Combating institutional racism at Sussex and creating a learning environment in which Black, Asian and Minority Ethnic (BAME) students can thrive
Our Race Equity Advocates are Sussex students who are building a movement in Race Equality in our education system at Sussex by listening and building power and networks with BAME students. Race Equity Advocates convey the lived experience, needs and ideas of BAME students within their schools directly to their Head of School and school senior leadership teams to create change.
These are the schools that are currently taking part and their advocates:
- Life Sciences
- Global Studies
- Education and Social Work
- Law, Politics & Sociology
- Media, Arts & Humanities
(See below for our contact details.)
The awarding gap
The awarding gap is the difference in outcomes between white and BAME students. Across the UK, BAME students are awarded lower degree outcomes than their white counterparts. The gap is different for each ethnicity with black students facing the largest gap. A Black student must achieve AAB in order to have the same chance of obtaining a first class or upper second class degree as a white student who achieved BCC.
(Graph from the 2019 NUS: #Closingthegap Report)
Why are we seeing these gaps?
- Many point to the deficit model to explain the gap, claiming that BAME students are more likely to come from a disadvantaged background and this must limit their capabilities. But just like white students, BAME students come from a wide range of classes and socioeconomic backgrounds. When income, area and entry grades are controlled for, the gap is still there.
- Others will claim that BAME students do not integrate and are not as engaged with their degree as white students, Advance HE found that Black students had the highest level of engagement with their degrees than any other group and yet still face the worst outcomes.
- Another popular excuse is that BAME students are less likely to speak english, this idea is reductionist at best, the majority of BAME students are fluent in english and a large proportion are born and raised in the UK. In the UK, black people have the second highest level of english language after white people.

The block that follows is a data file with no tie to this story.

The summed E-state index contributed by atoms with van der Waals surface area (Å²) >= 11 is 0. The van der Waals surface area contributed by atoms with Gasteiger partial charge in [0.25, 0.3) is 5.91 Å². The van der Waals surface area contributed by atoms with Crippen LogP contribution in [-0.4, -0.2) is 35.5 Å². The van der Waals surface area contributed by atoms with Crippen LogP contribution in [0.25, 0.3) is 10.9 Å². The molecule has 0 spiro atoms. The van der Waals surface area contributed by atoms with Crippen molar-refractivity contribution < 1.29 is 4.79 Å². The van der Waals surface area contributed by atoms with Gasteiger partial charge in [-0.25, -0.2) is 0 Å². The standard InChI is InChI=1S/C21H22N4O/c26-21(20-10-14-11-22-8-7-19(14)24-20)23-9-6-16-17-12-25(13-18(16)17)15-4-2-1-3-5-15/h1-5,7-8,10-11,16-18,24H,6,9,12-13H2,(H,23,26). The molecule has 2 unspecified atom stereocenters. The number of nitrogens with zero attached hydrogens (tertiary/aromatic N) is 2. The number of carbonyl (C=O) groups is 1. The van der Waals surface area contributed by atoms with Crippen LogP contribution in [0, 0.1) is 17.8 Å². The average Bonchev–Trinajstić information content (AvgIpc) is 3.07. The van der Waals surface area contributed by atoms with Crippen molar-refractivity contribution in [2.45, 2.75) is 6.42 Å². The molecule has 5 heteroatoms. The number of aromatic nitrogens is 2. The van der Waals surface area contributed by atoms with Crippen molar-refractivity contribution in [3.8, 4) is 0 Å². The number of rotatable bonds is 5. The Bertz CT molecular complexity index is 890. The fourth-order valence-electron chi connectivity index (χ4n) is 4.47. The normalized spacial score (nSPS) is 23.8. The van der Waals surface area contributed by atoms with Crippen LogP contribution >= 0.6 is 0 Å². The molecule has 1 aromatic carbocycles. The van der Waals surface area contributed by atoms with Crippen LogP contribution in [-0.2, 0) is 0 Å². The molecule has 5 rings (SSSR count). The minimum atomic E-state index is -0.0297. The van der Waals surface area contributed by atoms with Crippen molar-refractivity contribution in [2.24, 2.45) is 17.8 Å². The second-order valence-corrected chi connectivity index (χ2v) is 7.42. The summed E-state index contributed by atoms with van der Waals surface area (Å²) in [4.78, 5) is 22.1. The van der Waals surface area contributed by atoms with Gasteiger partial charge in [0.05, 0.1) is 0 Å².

The truth of the matter is that black and students of colour/ BAME students face institutional racism.
The very fabric of British culture is racist from its colonial roots, it’s this culture that persists in higher education institutions. The NUS’ #closingthegap Report has investigated this issue across 99 UK universities, some of the contributing factors were:
- an unaccepting institutional culture and lack of belonging,
- a scarcity of ethnic minorities amongst role models and staff,
- non-inclusive curriculum content,
- design and delivery,
- an absence of information advice and guidance, and
- insufficient preparedness for higher education.
The advocate programme aims to tackle these factors by providing role models within the student body. Two advocates have been appointed from the six schools with the worst gap, as well as four advocates from foundation year. Each advocate is there to listen to and work with BAME students to convey the lived experience of BAME students within their schools directly to their Head of School to ensure that changes can be made at a local level.
The programme aims to combat institutional racism at Sussex and create a learning environment in which BAME students can thrive. The advocates will also lobby the university to improve their support systems that currently fail so many BAME students. The programme is managed within the Students Union to ensure dependent student voice by staff who identify within BAME subgroups and therefore have the lived experience, an understanding and knowledge of race equity work and are activists within the Race Equality movement all to ensure we can create safe spaces to raise the voice of BAME students. The programme has been modelled on a similar scheme run at Hertfordshire University which has been highly successful in improving BAME student experience and reducing the gap.
The scheme is funded by the university until the 18th of December as a part of their commitment to recognise, take institutional responsibility and reduce the Sussex Awarding Gap. It feeds into the Race Equality Charter, A sector wide initiative that aims to improve the representation, progression and success of minority ethnic staff and students within higher education. The programme is running in 6 schools and we are currently working with the university senior management team to explore how we can continue to be resourced and expand the scheme to cover all schools in the future, this will allow us to reach more Black and ethnic minority students across the University.
The more Black and Students of Colour we speak to, the more chance for change there will be. If you would like to speak to the Race Equity Advocate for your school about your experiences and/or would like to be a part of our movement in race equality, please send them an email and they will schedule a call with you. You can also fill in our contact form to sign up to our mailing list or have someone from the programme get in touch. If you don't feel comfortable speaking to an REA but would like to input, you can use our feedback form. We encourage you to speak to one of our REAs so that we can get to know you and fully understand the issues you face, build networks and empower you. Your conversations and feedback will be kept confidential.
Education and Social Work
- Anushka - [email protected]
Law, Politics & Sociology
Media, Arts & Humanities
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